On Sunday, November 30, there were presidential runoff elections in Uruguay. To nobody’s surprise, the election was won handily by former President Tabaré Vazquez of the Broad Front (Frente Amplio). The margin was large: 56.63 percent for Vazquez, and 43.37 percent for the candidate of the right wing National Party, Luis Alberto Lacalle Pou. The Broad Front retains a slim majority in both houses of Congress.
Tabaré Vazquez, a physician who was president of Uruguay from 2005 to 2010, replaces incumbent President José Mojica, also of the Broad Front. Uruguayan law does not allow immediate reelection of sitting presidents.
In the first round of the elections, held October 26, Vazquez and his vice presidential running mate, Raul Sendic, got 49.45 percent of the vote, almost avoiding a runoff. Lacalle Pou got 31.94 percent in the first round, while Pedro Bordaberry, son of former dictator Juan Maria Bordaberry, got 13.33 percent and the rest of the votes were spread among two other candidates.
The Broad Front is an electoral and legislative alliance of some 12 political parties, including the Uruguayan Communist Party, the Uruguayan Socialist Party, the Liber Seregni Movement, the Popular Participation Movement and others on the left.
Foreign media commentary has concentrated on outgoing President Mujica’s self-effacing personal style and his government’s experiments in legalizing marijuana use, abortion and same-sex marriage. Also sometimes mentioned is Mujica’s offer to President Obama to take some of the prisoners at the Guantanamo Bay Naval Base off his hands. Seldom mentioned is the fact that this offer was accompanied by a plea by Mujica for the freedom of the “Cuban Five”.
However, the Vazquez victory should be seen also as falling within the context of the Bolivarian dynamic, a multinational movement in South America, Central America and the Caribbean, which seeks to reduce nations’ dependence on, and submission to, the United States, while at the same time increasing horizontal economic integration and sociopolitical solidarity for the countries south of the Rio Grande. Though there are those on the left who disparage this phenomenon as fools’ gold, a diversion from true revolutionary struggle, most communist and Marxist groups in the region see it as the best thing that has happened within the socialist movement in many years.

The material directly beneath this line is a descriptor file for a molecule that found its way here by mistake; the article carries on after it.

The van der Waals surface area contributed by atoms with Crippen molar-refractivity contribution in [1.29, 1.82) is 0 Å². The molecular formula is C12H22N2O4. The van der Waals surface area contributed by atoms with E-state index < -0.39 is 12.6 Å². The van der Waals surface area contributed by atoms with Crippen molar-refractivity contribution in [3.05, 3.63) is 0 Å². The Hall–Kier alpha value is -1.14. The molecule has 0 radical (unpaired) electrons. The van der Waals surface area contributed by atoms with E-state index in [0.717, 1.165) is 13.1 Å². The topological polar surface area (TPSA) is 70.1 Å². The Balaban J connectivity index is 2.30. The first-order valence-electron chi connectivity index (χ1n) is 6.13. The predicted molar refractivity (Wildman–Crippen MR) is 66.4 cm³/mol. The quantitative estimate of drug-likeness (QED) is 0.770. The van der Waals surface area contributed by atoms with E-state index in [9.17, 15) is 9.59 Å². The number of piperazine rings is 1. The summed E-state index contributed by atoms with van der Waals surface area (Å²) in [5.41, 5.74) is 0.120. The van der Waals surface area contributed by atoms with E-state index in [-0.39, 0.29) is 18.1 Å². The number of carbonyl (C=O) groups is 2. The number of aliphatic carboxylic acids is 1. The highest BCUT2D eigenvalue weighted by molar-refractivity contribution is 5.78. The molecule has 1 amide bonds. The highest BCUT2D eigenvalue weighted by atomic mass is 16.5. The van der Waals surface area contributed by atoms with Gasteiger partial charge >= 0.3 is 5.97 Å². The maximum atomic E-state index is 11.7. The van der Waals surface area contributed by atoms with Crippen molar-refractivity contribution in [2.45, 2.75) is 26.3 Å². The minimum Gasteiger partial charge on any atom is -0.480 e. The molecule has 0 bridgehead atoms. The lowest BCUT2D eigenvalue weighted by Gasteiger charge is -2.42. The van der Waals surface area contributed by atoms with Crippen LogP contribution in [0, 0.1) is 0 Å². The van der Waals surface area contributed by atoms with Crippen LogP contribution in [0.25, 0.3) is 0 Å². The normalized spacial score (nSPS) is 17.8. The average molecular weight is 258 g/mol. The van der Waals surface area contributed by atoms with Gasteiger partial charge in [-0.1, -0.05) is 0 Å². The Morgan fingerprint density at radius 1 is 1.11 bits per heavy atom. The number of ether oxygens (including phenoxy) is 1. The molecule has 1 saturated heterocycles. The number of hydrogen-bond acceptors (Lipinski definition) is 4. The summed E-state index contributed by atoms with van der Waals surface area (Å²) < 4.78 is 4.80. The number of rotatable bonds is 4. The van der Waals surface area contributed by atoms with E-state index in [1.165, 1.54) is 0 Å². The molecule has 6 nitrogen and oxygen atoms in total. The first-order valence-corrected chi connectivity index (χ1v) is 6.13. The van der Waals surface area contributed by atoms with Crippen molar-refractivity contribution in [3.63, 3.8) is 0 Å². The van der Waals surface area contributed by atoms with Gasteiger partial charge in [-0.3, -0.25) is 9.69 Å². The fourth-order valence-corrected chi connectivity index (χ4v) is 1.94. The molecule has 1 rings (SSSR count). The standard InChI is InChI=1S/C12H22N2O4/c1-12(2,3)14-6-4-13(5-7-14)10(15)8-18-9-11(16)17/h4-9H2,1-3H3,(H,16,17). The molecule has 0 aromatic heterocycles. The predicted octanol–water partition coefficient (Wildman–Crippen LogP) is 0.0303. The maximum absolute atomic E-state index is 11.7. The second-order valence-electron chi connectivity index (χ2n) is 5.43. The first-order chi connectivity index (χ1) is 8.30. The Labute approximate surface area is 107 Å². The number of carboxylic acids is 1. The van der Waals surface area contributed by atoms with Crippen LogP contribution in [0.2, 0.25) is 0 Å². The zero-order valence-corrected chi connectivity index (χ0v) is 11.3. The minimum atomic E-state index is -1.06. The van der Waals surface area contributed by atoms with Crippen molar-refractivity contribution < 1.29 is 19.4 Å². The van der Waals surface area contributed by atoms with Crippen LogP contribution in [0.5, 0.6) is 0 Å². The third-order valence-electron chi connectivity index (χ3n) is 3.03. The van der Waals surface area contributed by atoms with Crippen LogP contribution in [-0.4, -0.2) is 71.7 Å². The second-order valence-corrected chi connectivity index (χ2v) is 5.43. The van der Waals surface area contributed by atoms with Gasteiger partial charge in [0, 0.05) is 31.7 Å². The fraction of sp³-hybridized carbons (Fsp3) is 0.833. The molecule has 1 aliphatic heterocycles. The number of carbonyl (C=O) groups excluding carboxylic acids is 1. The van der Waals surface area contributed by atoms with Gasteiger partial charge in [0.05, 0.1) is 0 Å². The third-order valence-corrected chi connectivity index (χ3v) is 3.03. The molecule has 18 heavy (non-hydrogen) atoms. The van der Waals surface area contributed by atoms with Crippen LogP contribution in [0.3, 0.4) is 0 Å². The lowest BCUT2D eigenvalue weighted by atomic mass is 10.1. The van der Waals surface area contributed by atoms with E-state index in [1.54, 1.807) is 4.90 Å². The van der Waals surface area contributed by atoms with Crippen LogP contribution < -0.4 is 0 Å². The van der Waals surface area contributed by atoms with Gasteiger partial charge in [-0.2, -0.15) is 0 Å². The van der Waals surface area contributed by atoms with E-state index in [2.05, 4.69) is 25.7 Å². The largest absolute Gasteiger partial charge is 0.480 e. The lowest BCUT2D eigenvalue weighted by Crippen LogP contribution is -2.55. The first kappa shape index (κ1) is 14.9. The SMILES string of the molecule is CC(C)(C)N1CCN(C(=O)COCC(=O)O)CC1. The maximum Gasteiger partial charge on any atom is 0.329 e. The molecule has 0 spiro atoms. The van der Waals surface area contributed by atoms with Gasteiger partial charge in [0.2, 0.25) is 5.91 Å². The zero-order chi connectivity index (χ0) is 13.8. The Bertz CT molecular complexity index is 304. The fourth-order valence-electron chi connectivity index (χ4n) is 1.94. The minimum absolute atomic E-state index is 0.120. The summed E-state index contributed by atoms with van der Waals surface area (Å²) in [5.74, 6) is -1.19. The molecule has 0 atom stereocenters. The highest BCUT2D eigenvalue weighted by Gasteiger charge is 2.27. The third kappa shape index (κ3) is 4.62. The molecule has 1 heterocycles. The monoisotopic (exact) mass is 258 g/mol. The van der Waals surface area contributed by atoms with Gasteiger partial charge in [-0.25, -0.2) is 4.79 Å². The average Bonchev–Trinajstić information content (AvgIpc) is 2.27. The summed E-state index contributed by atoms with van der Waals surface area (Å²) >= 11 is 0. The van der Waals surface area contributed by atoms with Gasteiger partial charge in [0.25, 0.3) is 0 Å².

Although Uruguay is very small and is not part of the most radical component of the Bolivarian movement, the Bolivarian Alliance for the Peoples of our America, which was initiated by Cuba and Venezuela and now includes also Bolivia, Ecuador, Nicaragua and a number of small Caribbean island states, it has, under Vazquez and Mujica, played a supportive role, alongside such countries as Chile, Argentina and Brazil.
Starting with the election of Michelle Bachelet as president of Chile (for the second time) a year ago, no sitting left wing government in Latin America has been defeated for reelection in a twelvemonth. The left has won presidential elections in El Salvador, Bolivia, Brazil and now Uruguay, while centrists have been elected in Panama and Costa Rica. An effort by the ultra-right headed by former President Alvaro Uribe to oust President Santos of Colombia was thwarted by voters, allowing peace talks with the FARC guerrillas, which Uribe said he would scuttle, to continue. .
There are many problems for the left region wide, but it would seem that the “pink tide” in Latin American politics continues to predominate. Whether our own U.S. government is yet willing to accept this is another matter.
Photo: Tabaré Vazquez, Carlos Lebrato, Frente Amplio Uruguay